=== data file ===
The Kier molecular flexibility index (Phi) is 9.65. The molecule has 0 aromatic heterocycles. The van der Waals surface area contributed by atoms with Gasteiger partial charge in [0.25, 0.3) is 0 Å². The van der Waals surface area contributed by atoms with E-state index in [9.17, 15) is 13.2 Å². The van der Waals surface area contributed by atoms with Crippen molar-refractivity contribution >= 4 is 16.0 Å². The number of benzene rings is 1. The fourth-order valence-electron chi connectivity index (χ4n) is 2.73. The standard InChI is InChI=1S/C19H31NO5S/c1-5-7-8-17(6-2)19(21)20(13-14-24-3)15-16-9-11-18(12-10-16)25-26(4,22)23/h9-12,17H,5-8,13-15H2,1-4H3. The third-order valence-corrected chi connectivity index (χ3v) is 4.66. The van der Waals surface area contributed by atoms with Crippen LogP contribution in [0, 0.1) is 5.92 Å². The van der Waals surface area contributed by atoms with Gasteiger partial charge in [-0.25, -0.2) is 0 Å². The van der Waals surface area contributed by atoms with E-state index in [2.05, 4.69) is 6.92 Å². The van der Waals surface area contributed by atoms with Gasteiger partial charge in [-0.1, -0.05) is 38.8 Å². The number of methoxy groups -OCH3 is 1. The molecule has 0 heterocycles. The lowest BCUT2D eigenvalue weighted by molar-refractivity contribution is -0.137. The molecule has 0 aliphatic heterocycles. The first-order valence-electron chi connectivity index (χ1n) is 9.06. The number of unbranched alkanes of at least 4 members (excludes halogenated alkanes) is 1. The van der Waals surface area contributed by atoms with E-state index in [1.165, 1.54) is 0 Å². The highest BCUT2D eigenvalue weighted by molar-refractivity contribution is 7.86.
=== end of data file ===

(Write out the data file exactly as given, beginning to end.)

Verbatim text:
The Kier molecular flexibility index (Phi) is 9.65. The molecule has 0 aromatic heterocycles. The van der Waals surface area contributed by atoms with Gasteiger partial charge in [0.25, 0.3) is 0 Å². The van der Waals surface area contributed by atoms with E-state index in [9.17, 15) is 13.2 Å². The van der Waals surface area contributed by atoms with Crippen molar-refractivity contribution >= 4 is 16.0 Å². The number of benzene rings is 1. The fourth-order valence-electron chi connectivity index (χ4n) is 2.73. The standard InChI is InChI=1S/C19H31NO5S/c1-5-7-8-17(6-2)19(21)20(13-14-24-3)15-16-9-11-18(12-10-16)25-26(4,22)23/h9-12,17H,5-8,13-15H2,1-4H3. The third-order valence-corrected chi connectivity index (χ3v) is 4.66. The van der Waals surface area contributed by atoms with Crippen LogP contribution in [0, 0.1) is 5.92 Å². The van der Waals surface area contributed by atoms with Gasteiger partial charge in [-0.25, -0.2) is 0 Å². The van der Waals surface area contributed by atoms with E-state index in [2.05, 4.69) is 6.92 Å². The van der Waals surface area contributed by atoms with Gasteiger partial charge in [-0.1, -0.05) is 38.8 Å². The number of methoxy groups -OCH3 is 1. The molecule has 0 heterocycles. The lowest BCUT2D eigenvalue weighted by molar-refractivity contribution is -0.137. The molecule has 0 aliphatic heterocycles. The first-order valence-electron chi connectivity index (χ1n) is 9.06. The number of unbranched alkanes of at least 4 members (excludes halogenated alkanes) is 1. The van der Waals surface area contributed by atoms with E-state index in [1.165, 1.54) is 0 Å². The highest BCUT2D eigenvalue weighted by molar-refractivity contribution is 7.86.